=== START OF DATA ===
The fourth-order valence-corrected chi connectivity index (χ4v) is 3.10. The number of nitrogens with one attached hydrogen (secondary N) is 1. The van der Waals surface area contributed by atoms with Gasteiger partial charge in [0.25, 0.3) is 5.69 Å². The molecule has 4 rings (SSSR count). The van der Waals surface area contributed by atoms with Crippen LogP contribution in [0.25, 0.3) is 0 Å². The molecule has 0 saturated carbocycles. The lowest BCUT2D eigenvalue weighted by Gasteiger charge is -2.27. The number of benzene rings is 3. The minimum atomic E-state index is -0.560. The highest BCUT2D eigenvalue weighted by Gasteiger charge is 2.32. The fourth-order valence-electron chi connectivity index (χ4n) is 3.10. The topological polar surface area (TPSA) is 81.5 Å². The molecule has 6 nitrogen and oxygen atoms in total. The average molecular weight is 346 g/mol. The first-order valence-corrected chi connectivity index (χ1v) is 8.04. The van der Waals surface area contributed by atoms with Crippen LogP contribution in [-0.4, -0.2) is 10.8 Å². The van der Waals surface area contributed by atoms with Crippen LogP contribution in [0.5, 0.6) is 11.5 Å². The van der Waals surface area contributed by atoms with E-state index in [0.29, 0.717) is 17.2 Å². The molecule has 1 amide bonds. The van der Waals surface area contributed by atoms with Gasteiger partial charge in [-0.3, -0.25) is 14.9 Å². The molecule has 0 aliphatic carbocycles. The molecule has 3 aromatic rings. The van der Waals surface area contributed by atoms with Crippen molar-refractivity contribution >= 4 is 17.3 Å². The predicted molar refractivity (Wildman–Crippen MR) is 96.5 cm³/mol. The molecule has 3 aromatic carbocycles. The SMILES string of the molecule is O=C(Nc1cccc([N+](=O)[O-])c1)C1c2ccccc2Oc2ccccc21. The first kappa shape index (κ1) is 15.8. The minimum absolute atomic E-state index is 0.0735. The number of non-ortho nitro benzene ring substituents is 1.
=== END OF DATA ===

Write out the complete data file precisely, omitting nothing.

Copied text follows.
The fourth-order valence-corrected chi connectivity index (χ4v) is 3.10. The number of nitrogens with one attached hydrogen (secondary N) is 1. The van der Waals surface area contributed by atoms with Gasteiger partial charge in [0.25, 0.3) is 5.69 Å². The molecule has 4 rings (SSSR count). The van der Waals surface area contributed by atoms with Crippen LogP contribution in [0.25, 0.3) is 0 Å². The molecule has 0 saturated carbocycles. The lowest BCUT2D eigenvalue weighted by Gasteiger charge is -2.27. The number of benzene rings is 3. The minimum atomic E-state index is -0.560. The highest BCUT2D eigenvalue weighted by Gasteiger charge is 2.32. The fourth-order valence-electron chi connectivity index (χ4n) is 3.10. The topological polar surface area (TPSA) is 81.5 Å². The molecule has 6 nitrogen and oxygen atoms in total. The average molecular weight is 346 g/mol. The first-order valence-corrected chi connectivity index (χ1v) is 8.04. The van der Waals surface area contributed by atoms with Crippen LogP contribution in [-0.4, -0.2) is 10.8 Å². The van der Waals surface area contributed by atoms with Crippen LogP contribution in [0.5, 0.6) is 11.5 Å². The van der Waals surface area contributed by atoms with E-state index in [0.29, 0.717) is 17.2 Å². The molecule has 1 amide bonds. The van der Waals surface area contributed by atoms with Gasteiger partial charge in [-0.3, -0.25) is 14.9 Å². The molecule has 0 aliphatic carbocycles. The molecule has 3 aromatic rings. The van der Waals surface area contributed by atoms with Crippen molar-refractivity contribution >= 4 is 17.3 Å². The predicted molar refractivity (Wildman–Crippen MR) is 96.5 cm³/mol. The molecule has 3 aromatic carbocycles. The SMILES string of the molecule is O=C(Nc1cccc([N+](=O)[O-])c1)C1c2ccccc2Oc2ccccc21. The first kappa shape index (κ1) is 15.8. The minimum absolute atomic E-state index is 0.0735. The number of non-ortho nitro benzene ring substituents is 1.